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That noise you heard late Sunday was TSN executives popping a cork for the Montreal-Saskatchewan Grey Cup matchup. And not just because of the intriguing Darian Durant- Anthony Calvillo showdown. Short of getting the lucrative southern Ontario market for the game, the Alouettes-Roughriders finale is the league's best formula to deliver a huge TV audience for the network. Add in the trampoline effect of the new PPM ratings system introduced this fall, and this year's game may well set an all-time record for viewers.

Those still musing about the relevance of the CFL at Yonge and Bloor in Toronto might do well to digest the following: There were record playoff ratings last Sunday for the East and West division finals. Despite the glitch that delayed coverage almost five minutes the start of the game, the Calgary/ Saskatchewan showdown at Taylor Field, oops... Mosaic Stadium drew a record two-million viewers on TSN (plus 207,000 on RDS, their French counterpart). Meanwhile, the B.C.-Montreal Eastern final drew 1.35 million on TSN and 547,000 more on RDS.

Having the Roughriders in the game will deliver numbers in both host city Calgary (where half the team's followers seemingly live) and on TV. Five of the top six individual game ratings this year featured the Sons of the Pilsener. Add in the Alouettes' Quebec market - which continually delivers more CFL viewers than any other province (RDS averaged 250,000 a game in 2009, up 16 per cent over 2008) - and the advertisers will be satisfied with the product they're buying in tough economic times.

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Now if only it would snow. . .

Suits But No Ties

The enduring question after the West final is how the Roughriders keep winning with an offence that features an all-Canadian receiving corps without any identifiable speed while Calgary's offence went dry after it lost deep threat Ken-Yon Rambo earlier this year. TSN's Glen Suitor did a nice job during Sunday's game of explaining how the precise pass routes of the Riders' modest receiving corps gashed Calgary - and will hope to do the same to the Alouettes this Sunday. Using the telestrator, Suitor demonstrated how the disciplined routes of the Saskatchewan corps continually found advantageous matchups in the underbelly of Calgary's defence, isolating Andy Fantuz on slower linebackers.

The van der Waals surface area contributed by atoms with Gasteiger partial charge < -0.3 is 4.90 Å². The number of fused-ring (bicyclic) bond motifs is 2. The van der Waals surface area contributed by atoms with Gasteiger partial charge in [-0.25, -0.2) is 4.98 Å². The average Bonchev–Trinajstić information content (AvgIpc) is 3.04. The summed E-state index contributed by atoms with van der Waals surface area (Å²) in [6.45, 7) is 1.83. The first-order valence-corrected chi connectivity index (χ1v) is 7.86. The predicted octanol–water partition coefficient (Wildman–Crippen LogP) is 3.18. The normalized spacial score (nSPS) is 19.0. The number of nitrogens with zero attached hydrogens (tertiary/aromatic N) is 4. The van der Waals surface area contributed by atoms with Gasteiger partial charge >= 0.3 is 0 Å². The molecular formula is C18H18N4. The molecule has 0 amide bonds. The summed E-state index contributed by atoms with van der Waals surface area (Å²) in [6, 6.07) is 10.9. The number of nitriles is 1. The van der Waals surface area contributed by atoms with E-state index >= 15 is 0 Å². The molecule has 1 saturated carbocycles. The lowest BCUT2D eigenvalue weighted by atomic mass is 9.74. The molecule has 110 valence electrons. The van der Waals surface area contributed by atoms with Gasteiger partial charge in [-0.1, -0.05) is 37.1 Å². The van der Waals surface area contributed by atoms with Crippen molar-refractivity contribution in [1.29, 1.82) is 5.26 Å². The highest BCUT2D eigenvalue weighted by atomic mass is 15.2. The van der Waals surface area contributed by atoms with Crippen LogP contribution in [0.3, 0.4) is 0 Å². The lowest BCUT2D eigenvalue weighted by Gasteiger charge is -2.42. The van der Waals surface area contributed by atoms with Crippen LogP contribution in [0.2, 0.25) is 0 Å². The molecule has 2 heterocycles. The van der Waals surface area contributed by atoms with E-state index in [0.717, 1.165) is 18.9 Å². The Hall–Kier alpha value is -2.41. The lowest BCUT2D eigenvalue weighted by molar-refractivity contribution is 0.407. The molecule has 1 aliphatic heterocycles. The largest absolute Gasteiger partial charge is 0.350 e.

Suitor - who spends hours breaking down tape during the season - also showed vividly how the Stamps beat Edmonton the week before with a "zone-read" package for QB Henry Burris, and how the Riders were ready to defeat it. Suitor's use of video broke down the strategic battle in terms the layman could understand. He needs to talk to former Detroit Lions GM Matt Millen, whose jargon-laden analysis of NCAA and NFL games on ESPN is impenetrable. That might explain Millen's 31-97 record in Detroit.

Coyote Ugly

Forbes magazine is not impressed with the possibility of the Toronto Argonauts owners Howard Sokolowski and David Cynamon buying the Phoenix Coyotes. "The NHL should be careful since these owners seem to stack up an awful lot like the old ones," writes Peter J. Schwartz.

"Deep pockets? If they have them, it sure doesn't show by the way they run the Argonauts. The pair bought the CFL's most storied team out of bankruptcy in 2003 for only $1.5-million. Still, they weren't willing to stomach the paltry purchase price on their own and borrowed (without notifying the league) half the money from the owner of another team, the B.C. Lions' David Braley, to complete the transaction.